For quite a while now, there has been talk of a trade war between the US and China. However, it’s now starting to look serious. So as markets have slipped across the world, what will the long-term impact be on investors?

At the end of last week, Donald Trump produced a list of $50bn-worth of Chinese goods that will be subject to a 25% import tariff. The declared aim is to recoup the annual cost of China’s state-backed ‘theft of US intellectual property’. China retaliated by stating that would also impose tariffs on $50bn-worth of US products. Now Trump is talking about a possible further $200bn-worth to hit with a 10% tariff, stating that these will proceed unless China drops its retaliation plans. Once again, China responded by talking of countermeasures.

Whilst Chinese retaliation to Trump’s tariffs could impact on Ford and GM as well as other US companies, the reality is that China only imported $130bn of goods from the US last year and China’s tariffs on US imports are a good bit higher than America’s tariffs on imports from China. Given that China relies a lot more on selling to the US than vice versa, theoretically the US should come away better off than China.

But what does is all mean for investors? In general terms it can be said that trade wars aren’t good news. Companies rely on sales of either physical goods or intangible services to customers and trade wars effectively cut down the number of potential customers out there for them to reach.

The reality is that a trade war would hurt both economies, but on balance, it will probably affect China more. Having said that, a trade war is unlikely to be good for the US stockmarket, and US voters dislike falling stockmarkets.

Whilst Chinese stocks have already been hit hard, it has also had a knock on effect on emerging markets. This is partly about “risk off”, as investors are not that discriminating. Investors tend to invest in emerging markets when they feel excited and positive about the global economy. When hard times hit, they tend to invest closer to home.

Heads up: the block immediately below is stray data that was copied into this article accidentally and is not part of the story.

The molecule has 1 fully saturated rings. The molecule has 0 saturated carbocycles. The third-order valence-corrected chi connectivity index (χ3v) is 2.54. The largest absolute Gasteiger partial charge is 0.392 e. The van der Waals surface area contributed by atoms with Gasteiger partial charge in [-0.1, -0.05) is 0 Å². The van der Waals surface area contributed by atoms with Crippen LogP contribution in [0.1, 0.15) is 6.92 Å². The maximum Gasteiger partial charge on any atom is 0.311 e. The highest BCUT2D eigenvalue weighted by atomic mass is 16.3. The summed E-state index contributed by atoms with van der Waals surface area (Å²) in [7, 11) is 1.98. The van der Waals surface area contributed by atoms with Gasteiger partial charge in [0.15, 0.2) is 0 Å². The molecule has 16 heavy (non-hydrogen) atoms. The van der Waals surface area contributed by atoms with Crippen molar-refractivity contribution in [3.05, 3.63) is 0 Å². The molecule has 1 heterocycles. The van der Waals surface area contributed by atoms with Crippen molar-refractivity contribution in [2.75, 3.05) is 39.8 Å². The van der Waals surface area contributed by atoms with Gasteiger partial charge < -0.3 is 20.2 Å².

However, developed markets are not immune from the impact, as has been seen by the FTSE100 over the past few days. In a global economy that depends on world trade, it is inevitable that any trade war will impact on all equities to a greater or lesser degree.

On the other hand, it means less competition for domestic companies. Smaller more domestically oriented companies are often seen as a bit of a safe haven in a global trade war, as they make most of their money at home.

Similarly, as equities have fallen, bonds have rallied and could be a decent hedge if the flare up continues.

However, a little perspective would not come amiss at this time. Tariffs on $50bn at 25% would be $12.5bn plus possibly another $20bn on a further $200bn. This $32.5bn is less than 0.3% of China’s GDP in 2017 and less than 0.2% of the US’s. Morningstar has also pointed out that in total, exports to China account for just 0.7% of US GDP whilst exports from China to the US is around 3.6% of China’s GDP. This shows that whilst it is an important matter and is generating a lot of noise, the reality is that it is not big enough to warrant panic in the markets.

Added to this, China is no longer an export-led economy and is now service-led. Ten years ago, net exports were around 9% of China’s GDP. In 2017, this was down to 2%, of which less than one-fifth is at threat from Trump’s tariffs.

So whilst a trade war between the world’s two biggest economies sounds a good reason for market panic, the reality is that the fundamentals are not greatly changed. This of course matters little to investors if despite this, markets fall anyway. Certainly we may see more market volatility.

The position for investors should therefore be to watch the developing situation and to adjust their portfolios accordingly, in line with what is happening but without straying too far from their long-term financial objectives.

Remember, the FTSE100 is still above 7,600 which is 1,500 points ahead of where it was in 2013, when there was not even talk of Brexit, trade wars and the tearing up of global treaties. Taking an even longer view, in June 1986 the FTSE 100 stood at 1,594. Since then the world’s stock markets have shrugged off recessions, two Gulf Wars, 9/11, the dotcom bubble, various emerging market debt meltdowns, and much more besides. Throughout all this, the FTSE100 has continued to climb upwards to over 7,600.

For more information or for help with your investment planning, contact Kellands.

 

 

 

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